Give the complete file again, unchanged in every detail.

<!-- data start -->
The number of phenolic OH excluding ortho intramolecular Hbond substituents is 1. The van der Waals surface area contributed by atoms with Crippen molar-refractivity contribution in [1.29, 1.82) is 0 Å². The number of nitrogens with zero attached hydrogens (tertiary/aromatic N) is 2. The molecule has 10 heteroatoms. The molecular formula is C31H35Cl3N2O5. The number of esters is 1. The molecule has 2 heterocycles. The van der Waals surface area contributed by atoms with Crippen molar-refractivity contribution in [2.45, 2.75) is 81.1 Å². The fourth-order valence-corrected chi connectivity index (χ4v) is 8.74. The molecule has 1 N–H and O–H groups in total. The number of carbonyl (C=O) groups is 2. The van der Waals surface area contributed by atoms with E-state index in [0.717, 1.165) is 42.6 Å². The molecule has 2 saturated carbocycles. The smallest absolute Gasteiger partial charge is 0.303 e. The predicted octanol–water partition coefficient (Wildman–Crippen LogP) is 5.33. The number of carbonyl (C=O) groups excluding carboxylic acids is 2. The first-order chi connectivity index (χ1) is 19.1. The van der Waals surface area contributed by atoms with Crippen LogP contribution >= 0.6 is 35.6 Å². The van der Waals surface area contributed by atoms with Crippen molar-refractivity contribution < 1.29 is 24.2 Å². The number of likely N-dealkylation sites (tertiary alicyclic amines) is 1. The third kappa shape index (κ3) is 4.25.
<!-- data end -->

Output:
The number of phenolic OH excluding ortho intramolecular Hbond substituents is 1. The van der Waals surface area contributed by atoms with Crippen molar-refractivity contribution in [1.29, 1.82) is 0 Å². The number of nitrogens with zero attached hydrogens (tertiary/aromatic N) is 2. The molecule has 10 heteroatoms. The molecular formula is C31H35Cl3N2O5. The number of esters is 1. The molecule has 2 heterocycles. The van der Waals surface area contributed by atoms with Crippen molar-refractivity contribution in [2.45, 2.75) is 81.1 Å². The fourth-order valence-corrected chi connectivity index (χ4v) is 8.74. The molecule has 1 N–H and O–H groups in total. The number of carbonyl (C=O) groups is 2. The van der Waals surface area contributed by atoms with E-state index in [0.717, 1.165) is 42.6 Å². The molecule has 2 saturated carbocycles. The smallest absolute Gasteiger partial charge is 0.303 e. The predicted octanol–water partition coefficient (Wildman–Crippen LogP) is 5.33. The number of carbonyl (C=O) groups excluding carboxylic acids is 2. The first-order chi connectivity index (χ1) is 19.1. The van der Waals surface area contributed by atoms with Crippen LogP contribution >= 0.6 is 35.6 Å². The van der Waals surface area contributed by atoms with Crippen molar-refractivity contribution < 1.29 is 24.2 Å². The number of likely N-dealkylation sites (tertiary alicyclic amines) is 1. The third kappa shape index (κ3) is 4.25.